Bel Canto commemoration of the Civil War taps deep emotionsMarch 14th, 2011 |
The tectonic forces unleashed by the Civil War were recognized Sunday (March 13) in the second of a series of Bel Canto concerts dedicated to the 150th anniversary of that conflict.
The Bel Canto chorus joined with the Baptist College of Ministry Concert Chorale and the Milwaukee Chamber Orchestra for a concert featuring two contemporary tributes to the Civil War. Both composers were present for the event.
The Milwaukee Chamber Orchestra channeled a Sousa band for an opening number – Festival Overture on the National Air. Two years after the end of the Civil War, Dudley Buck composed variations on the Star Spangled Banner – a rousing construction that ended with the Bel Canto chorus and audience singing the anthem itself. Honoring the flag expressed the call for unity after the bitter battles of that war. This was an apt way to begin an inspiring afternoon concert.
The two major works tapped the same themes and emotions. Both used selections from poetry and traversed the same arc – contemplation of war, the horror of battle and the grief and reconciliation that followed. Both called upon a full range of orchestral resources as well as full chorus. Both were highly impassioned, dramatic – even operatic – in their presentation.
Music director Richard Hynson commissioned the first work from a local composer, Daniel Van Gelderen, music director at the Baptist College of Ministry and Falls Baptist Church. Remembrance: A Musical Legacy of the American Civil War produced the more well-balanced emotional impact.
Ethereal strings and languid woodwinds open the work. Rich harmonies and melodies convey words by Francis Miles Finch; “Asleep are the ranks of the dead: Under the sod and the dew.” A solo trumpet expresses the central musical theme as a call to battle. Orchestra and chorus erupt in a fierce battle scene conjured by Herman Melville from the turning point of the war, General Pickett’s futile charge across an open field at Gettysburg: “Before him went the shriek of shells, aerial screaming, taunts and yells…They smote and fell, who set the bars against the progress of the stars.” The scene clears, the integral theme echos in solo trumpet and oboe – now as a memorial. The chorus ends on a gentle note of mourning returning to words by Finch: “Love and tears for the Blue. Tears and love for the Gray.”
Bright orchestration, full chorus and raw emotion mark the work. Although the dynamic passages were designed for impact, the effect was best during the quiet, less orchestrated sections. This was an auspicious composition for a young (23) but already prolific composer.
Joseph Baber, composer-in-residence at the University of Kentucky, wrote the second work, An American Requiem, in 1999. At 44 minutes, Requiem is a much larger work. Baber pieced together words from more than 40 sources.
The work opens with Walt Whitman celebrating the land, reflects on John Brown’s role as a catalyst – “The meteor of war” and presents men preparing to leave for war – “Sarah, something whispers to me that I shall return. If I do not, my last breath shall whisper your name.” These elements were sung as opera – recitative – with restrained emotion.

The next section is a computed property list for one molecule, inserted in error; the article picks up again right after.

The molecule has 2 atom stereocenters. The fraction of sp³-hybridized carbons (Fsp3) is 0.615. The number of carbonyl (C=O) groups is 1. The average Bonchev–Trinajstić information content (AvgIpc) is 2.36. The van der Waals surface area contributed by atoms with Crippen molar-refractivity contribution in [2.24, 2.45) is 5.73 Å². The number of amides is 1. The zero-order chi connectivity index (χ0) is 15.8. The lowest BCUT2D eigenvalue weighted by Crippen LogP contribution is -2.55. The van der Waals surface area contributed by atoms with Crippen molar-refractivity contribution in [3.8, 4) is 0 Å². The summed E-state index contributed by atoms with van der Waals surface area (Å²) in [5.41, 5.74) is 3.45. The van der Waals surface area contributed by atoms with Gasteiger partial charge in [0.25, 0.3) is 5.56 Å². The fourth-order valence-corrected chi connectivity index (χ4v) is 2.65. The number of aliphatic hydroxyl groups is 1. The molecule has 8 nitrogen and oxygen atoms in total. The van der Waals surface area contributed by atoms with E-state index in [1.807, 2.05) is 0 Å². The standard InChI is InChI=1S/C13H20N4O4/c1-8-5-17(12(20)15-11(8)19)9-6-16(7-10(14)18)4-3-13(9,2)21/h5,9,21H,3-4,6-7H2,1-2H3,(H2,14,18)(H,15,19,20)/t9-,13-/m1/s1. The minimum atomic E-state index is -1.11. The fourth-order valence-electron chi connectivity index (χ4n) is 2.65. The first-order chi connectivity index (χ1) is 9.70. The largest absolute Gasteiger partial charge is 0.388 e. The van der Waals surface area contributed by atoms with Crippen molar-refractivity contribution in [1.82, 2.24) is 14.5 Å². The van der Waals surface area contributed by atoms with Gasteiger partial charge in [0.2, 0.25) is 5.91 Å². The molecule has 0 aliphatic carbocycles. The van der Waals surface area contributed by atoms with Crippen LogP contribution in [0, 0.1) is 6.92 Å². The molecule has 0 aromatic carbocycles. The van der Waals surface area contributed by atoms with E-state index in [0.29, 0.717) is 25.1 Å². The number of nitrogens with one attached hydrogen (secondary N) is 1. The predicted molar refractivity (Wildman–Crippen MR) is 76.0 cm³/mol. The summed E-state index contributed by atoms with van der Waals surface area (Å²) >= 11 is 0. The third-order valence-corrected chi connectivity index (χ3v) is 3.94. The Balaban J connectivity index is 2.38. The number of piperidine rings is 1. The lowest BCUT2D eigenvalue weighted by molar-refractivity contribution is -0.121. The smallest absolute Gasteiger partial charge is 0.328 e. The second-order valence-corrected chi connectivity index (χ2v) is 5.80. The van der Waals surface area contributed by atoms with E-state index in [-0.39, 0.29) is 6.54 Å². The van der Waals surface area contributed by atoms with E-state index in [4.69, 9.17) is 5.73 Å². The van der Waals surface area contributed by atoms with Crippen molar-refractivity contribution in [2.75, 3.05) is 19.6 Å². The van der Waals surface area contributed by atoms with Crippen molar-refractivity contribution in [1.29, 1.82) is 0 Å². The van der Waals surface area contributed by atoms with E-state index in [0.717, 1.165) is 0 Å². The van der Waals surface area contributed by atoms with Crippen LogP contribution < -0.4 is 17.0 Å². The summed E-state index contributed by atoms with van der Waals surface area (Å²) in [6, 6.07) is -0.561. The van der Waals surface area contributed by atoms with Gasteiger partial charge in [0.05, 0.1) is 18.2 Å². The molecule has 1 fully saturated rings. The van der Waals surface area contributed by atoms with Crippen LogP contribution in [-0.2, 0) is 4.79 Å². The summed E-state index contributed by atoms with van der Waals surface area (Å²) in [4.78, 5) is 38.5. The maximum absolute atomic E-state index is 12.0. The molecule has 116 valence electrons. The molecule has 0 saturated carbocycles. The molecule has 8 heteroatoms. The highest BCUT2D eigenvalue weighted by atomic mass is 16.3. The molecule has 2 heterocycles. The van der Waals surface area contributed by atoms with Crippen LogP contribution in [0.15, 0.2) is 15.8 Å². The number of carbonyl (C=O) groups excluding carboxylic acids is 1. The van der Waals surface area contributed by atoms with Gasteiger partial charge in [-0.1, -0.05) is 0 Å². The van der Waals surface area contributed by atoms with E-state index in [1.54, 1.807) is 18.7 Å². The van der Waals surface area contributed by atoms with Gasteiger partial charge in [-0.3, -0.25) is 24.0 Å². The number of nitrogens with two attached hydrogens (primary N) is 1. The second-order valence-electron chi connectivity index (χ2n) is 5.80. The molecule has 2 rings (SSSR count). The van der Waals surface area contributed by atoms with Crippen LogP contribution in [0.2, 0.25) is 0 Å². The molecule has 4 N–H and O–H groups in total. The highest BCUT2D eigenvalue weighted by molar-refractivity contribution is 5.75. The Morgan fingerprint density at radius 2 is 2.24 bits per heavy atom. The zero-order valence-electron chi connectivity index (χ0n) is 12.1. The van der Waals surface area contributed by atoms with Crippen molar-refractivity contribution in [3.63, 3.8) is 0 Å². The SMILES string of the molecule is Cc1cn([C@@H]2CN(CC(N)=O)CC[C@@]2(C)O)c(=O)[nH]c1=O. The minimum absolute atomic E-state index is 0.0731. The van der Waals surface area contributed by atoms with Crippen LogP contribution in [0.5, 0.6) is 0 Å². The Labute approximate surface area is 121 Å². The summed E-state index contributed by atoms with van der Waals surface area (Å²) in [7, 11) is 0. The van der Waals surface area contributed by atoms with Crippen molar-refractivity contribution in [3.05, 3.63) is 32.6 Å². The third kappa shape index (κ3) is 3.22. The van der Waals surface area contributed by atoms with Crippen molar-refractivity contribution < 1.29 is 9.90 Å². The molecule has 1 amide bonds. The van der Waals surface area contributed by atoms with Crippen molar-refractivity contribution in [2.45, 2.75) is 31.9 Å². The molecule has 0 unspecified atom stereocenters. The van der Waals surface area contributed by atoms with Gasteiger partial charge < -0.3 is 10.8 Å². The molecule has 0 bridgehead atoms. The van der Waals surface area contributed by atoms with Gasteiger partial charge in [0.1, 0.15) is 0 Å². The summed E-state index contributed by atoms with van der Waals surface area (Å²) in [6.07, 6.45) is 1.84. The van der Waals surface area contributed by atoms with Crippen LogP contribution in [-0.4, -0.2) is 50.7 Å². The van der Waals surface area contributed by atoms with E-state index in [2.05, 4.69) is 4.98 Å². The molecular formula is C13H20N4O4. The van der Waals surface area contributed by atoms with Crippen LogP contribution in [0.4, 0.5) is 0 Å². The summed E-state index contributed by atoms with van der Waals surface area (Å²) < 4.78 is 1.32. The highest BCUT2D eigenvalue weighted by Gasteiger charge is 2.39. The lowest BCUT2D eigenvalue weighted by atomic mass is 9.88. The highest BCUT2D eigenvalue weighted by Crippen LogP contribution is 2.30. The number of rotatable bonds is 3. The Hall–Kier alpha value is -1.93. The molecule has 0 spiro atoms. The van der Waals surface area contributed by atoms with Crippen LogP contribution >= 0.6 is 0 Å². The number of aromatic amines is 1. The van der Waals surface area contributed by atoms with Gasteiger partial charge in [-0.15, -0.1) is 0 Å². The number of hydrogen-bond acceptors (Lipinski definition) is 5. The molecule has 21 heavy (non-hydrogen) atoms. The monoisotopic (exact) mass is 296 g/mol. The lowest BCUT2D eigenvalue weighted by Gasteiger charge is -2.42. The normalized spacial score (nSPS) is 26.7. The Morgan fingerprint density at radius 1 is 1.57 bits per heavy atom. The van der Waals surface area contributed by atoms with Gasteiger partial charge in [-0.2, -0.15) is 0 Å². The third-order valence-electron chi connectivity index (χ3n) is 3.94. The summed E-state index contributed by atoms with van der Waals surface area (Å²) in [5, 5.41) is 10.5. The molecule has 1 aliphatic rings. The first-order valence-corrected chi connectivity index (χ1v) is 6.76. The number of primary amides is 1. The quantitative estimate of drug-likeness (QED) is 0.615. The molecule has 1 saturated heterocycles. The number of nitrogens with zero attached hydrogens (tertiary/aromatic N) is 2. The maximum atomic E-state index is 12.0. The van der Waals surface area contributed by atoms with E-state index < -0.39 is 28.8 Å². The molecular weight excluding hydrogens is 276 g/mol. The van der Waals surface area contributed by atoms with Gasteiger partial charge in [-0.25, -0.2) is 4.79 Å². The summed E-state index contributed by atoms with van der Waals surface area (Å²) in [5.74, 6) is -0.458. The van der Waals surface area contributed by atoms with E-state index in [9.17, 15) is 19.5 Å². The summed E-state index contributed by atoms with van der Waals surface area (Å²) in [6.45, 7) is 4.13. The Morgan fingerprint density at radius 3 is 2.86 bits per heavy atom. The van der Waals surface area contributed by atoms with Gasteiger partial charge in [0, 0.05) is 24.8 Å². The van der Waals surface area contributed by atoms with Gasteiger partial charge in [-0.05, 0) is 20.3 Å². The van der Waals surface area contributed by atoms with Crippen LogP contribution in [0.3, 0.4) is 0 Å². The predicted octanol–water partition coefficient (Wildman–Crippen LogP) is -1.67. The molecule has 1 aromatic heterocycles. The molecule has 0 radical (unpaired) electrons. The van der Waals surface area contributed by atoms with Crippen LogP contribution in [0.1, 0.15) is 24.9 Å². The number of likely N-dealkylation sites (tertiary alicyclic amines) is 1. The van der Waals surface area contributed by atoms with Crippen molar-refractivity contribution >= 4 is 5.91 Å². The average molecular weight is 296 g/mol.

A central battle scene calls out all the resources of orchestra and chorus – full percussion, screaming strings, dramatic choral sections: “They come ten thousand strong…they fall like wheat before the scythe… bursting shells crash through the trees …. there was nothing to do but stand and take what come.”
In the aftermath of battle, the chorus reflects on what has been witnessed. A series of individual voices testify – “The rifle pits, the dead horses, shattered windows and stone walls all scattered. And many soldier’s graves.“ The choral sections were tender, but too calming. The individual soloists seemed to cry out – their agony was evident. “There is no hope. Since Atlanta I have felt if all were dead within me forever.” A refrain – “Many thousands gone” emerges to frame the witnesses. The refrain is transformed into a spiritual hymn, ‘No more slavery chains for me. Many thousands gone.”
An epilogue celebrates a healing nation – “New birth of our new soil.” One more full bore emotional outburst occurs – “Clash out, glad bells, from every rocking steeple! My country! Ours once more!” before a quiet close – “Peace in our hearts, in our homes. In the highway, in a thousand fields.”
After the more direct message of Van Gelderen’s work, An American Requiem seems too comprehensive. The mix of recitative, solos, dynamic choral passages, raging dissonance of battle, emotional release and celebration frame a full operatic treatment of the war.
The audience was enthusiastic, but emotionally drained. Choral members spoke later of their affective experience with the works. Some spoke of the power of the words, as well as the music. The full program, with full text of the selections is online.
The afternoon began on a pleasant note, with a dance performance by the West Side Soldier’s Aid Society Victorian Dancers in a crowded church parlor. The gentile quadrilles recalled the prelude to the civil war, before the divisive horror of the event.
The Bel Canto season will close with a final commemoration of the Civil War in a concert, Give Us Peace, on May 21 at the Oconomowoc Arts Center. Details here.